WASHINGTON, D.C.: After twenty-three frustrating innings against the Los Angeles Dodgers in the nation’s capital, in which Washington scored just two runs total and never held a lead, Ryan Zimmerman hit a three-run home run to right off reliever Ross Stripling to put the Nationals up 3-1 in the sixth inning of Sunday night’s series finale in D.C., which was being broadcast on ESPN’s Sunday Night Baseball.
It was Zimmerman’s 32nd home run of the season, one shy of his career-high set in 2009, and his 96th, 97th, and 98th RBIs on the season, the most he’s driven in since 2009 as well, when he drove in 106. I know, I know, “RBIs!”
Dodgers’ lefty Hyun-Jin Ryu held the Nats off the board through 4 2⁄3 innings on the mound in the third game of three for LA in D.C., but Zimmerman and the Nationals finally got to the Los Angeles’ bullpen in the sixth with Anthony Rendon walking and Daniel Murphy singling to bring Zimmerman up with two on and no one out.
Just listen to the sound of this Ryan Zimmerman crush job. pic.twitter.com/Jy26vMpPEJ— MLB (@MLB) September 18, 2017
“Rendon had a good at-bat – how he spit on that 3-2 slider was pretty solid by him,” Stripling said of the walk that started the rally.
“That was one of the better pitches I threw tonight for sure. And then Murphy hit a ball up the middle that I just missed, Corey [Seager] just missed. And then 3-1, I challenged Zimmerman with a slider and it ended up being up-middle and, obviously, he got a hold of it.”
“I had thrown two down and away and he spit on them,” Stripling said, returning to the 3-1 pitch to Zimmerman.
“They were called balls and then tried to throw one more over the plate to try to get a ground ball, at least put the ball in play, and it just ended up getting too much meat of the plate.”
“His nitro zone is up above the belt,” Dodgers’ skipper Dave Roberts added. “[Stripling] went 3-1, got behind him. He tried to go cutter across the belt and when the ball is up in the zone here at this ballpark, Zim, that’s his nitro zone and that’s what he did to us a couple of times tonight.”
Zimmerman did it again in the eighth, as Roberts mentioned, taking a 96 mph 0-2 fastball from right-hander Josh Ravin for a ride to right for an opposite field blast, his 33rd of 2017, tying his career-high in what’s been an incredible bounce back season for the 32-year-old third-turned-first baseman.
Nats’ skipper Dusty Baker talked after what ended up a 7-1, sweep-avoiding, win, about how big a home run that was Zimmerman and the Nationals as a team.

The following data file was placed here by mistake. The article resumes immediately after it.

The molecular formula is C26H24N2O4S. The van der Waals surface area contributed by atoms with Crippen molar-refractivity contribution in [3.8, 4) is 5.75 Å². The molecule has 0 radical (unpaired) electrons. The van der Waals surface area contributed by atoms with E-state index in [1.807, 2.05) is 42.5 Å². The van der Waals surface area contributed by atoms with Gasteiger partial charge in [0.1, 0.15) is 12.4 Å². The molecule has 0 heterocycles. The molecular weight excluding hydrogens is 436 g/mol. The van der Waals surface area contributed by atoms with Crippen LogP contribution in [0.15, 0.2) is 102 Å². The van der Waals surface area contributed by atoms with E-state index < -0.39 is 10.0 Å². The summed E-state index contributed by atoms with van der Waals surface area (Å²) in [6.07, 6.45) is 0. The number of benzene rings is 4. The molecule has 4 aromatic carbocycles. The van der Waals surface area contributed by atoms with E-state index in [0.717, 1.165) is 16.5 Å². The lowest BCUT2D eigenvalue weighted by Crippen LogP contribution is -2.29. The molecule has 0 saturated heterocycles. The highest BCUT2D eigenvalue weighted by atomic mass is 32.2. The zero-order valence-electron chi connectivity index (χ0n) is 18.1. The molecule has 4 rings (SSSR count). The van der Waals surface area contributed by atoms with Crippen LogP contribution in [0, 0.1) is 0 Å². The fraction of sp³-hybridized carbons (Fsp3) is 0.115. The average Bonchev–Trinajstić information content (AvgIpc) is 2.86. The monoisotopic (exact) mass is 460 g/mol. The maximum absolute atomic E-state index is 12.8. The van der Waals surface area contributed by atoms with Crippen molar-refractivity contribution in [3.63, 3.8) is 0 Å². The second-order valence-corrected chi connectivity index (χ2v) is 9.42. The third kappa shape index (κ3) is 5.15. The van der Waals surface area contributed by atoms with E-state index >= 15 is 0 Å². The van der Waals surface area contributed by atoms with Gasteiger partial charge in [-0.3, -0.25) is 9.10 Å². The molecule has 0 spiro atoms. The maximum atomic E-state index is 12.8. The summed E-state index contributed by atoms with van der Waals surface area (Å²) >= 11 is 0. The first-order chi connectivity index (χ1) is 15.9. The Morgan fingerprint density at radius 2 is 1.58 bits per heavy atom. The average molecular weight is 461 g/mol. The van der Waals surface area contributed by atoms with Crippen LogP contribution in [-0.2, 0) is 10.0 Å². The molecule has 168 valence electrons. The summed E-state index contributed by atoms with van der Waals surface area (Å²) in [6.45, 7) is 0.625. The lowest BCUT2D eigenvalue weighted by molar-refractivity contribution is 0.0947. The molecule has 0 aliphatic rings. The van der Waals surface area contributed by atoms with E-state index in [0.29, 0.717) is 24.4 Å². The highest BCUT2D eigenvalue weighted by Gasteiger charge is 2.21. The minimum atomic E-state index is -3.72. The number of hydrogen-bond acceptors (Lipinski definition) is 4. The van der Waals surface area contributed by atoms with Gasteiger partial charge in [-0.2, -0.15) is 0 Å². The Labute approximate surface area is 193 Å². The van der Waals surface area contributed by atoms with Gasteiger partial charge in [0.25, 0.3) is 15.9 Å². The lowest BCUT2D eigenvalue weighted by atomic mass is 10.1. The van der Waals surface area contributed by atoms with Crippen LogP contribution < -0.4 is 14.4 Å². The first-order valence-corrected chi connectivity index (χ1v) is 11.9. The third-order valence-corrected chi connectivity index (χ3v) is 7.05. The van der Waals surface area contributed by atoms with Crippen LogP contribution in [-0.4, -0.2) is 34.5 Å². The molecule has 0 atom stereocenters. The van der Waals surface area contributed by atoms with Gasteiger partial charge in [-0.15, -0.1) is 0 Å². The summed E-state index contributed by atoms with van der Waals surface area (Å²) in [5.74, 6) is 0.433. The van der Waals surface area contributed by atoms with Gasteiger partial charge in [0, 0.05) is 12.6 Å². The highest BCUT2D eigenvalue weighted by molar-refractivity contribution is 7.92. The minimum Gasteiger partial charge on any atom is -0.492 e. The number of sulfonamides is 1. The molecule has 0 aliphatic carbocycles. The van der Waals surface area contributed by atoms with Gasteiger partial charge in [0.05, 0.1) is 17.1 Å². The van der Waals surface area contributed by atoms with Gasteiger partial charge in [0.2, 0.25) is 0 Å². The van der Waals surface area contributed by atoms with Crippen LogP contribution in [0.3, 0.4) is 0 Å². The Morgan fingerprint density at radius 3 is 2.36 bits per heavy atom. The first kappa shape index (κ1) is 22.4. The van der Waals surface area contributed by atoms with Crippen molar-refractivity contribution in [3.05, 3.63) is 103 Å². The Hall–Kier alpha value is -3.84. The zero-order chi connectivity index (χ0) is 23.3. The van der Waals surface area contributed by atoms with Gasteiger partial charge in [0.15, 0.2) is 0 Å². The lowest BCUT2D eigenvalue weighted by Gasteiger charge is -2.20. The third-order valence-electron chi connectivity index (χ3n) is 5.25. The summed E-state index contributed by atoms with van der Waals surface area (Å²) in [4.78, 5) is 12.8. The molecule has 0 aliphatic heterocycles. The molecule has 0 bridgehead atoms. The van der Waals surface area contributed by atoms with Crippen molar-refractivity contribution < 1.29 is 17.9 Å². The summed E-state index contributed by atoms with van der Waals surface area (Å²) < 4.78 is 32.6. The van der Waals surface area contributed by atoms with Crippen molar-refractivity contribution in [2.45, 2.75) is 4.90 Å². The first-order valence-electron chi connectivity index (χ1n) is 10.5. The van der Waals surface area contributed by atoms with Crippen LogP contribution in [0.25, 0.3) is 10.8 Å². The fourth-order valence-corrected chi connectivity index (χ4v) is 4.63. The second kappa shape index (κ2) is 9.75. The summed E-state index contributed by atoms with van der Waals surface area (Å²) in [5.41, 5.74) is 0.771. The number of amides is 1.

“It was big,” Baker explained, “cause we were behind. We were getting shut out, having trouble scoring runs, and that was a big home run. And Zim had a great day, and boy, it was an exciting game to watch and manage, and it was on national TV, so it was about time we kind of made a good showing on national TV.”
"Kind of a relief to get a big hit,” Zimmerman said in discussing his emotional reaction, as quoted on Twitter by MASN’s Mark Zuckerman.
“A lot more of emotion than I usually show for a September game, but who knows?"
After a few injury-plagued campaigns, and a down year in 2016 that had some people, according to Baker, questioning whether he should sit Zimmerman, the 32-year-old is having one heck of a comeback campaign, with a .301/.356/.561 line, 29 doubles, 33 homers and 99 RBIs on the season after his 3 for 4 game against the Dodgers.
“Last year he was hurt, starting out hurt,” Baker said, “and I’ve always been told if you start the year off hurt, it makes for a long year, you’re playing catch-up the whole year, and you’re never really caught up, and there were people telling me to bench him and stuff, and I knew this guy was a long ways from through and he has some good years ahead of him, and it couldn’t happen to a finer guy, cause he doesn’t alibi or complain or anything, he just plays ball and not only that he’s one of your best citizens as well as your best players.”
Zimmerman, who’s taken the majority of his at bats in the clean-up spot this season, was penciled in as the No. 5 hitter in Baker’s lineup tonight, with Anthony Rendon in the three-spot after batting sixth for the most part so far in 2017.
Baker said the idea to switch things up, as it often does for him, came to him in the middle of the night while he was up thinking about lineup configurations instead of sleeping.
“I just had a premonition, an epiphany I guess last night, in the middle of the night,” he said, “and I was like, ‘Well, [Daniel Murphy] has been struggling some and Anthony had been going good, and Anthony is deadly on left-hand pitchers especially,’ so I just made the move and it worked, and Zim, like I said, he doesn’t complain or alibi, a lot of times guys would be a little upset about moving down in the order, but it wasn’t exactly moving down it was Anthony moving up, and so he came through and made us all look good.”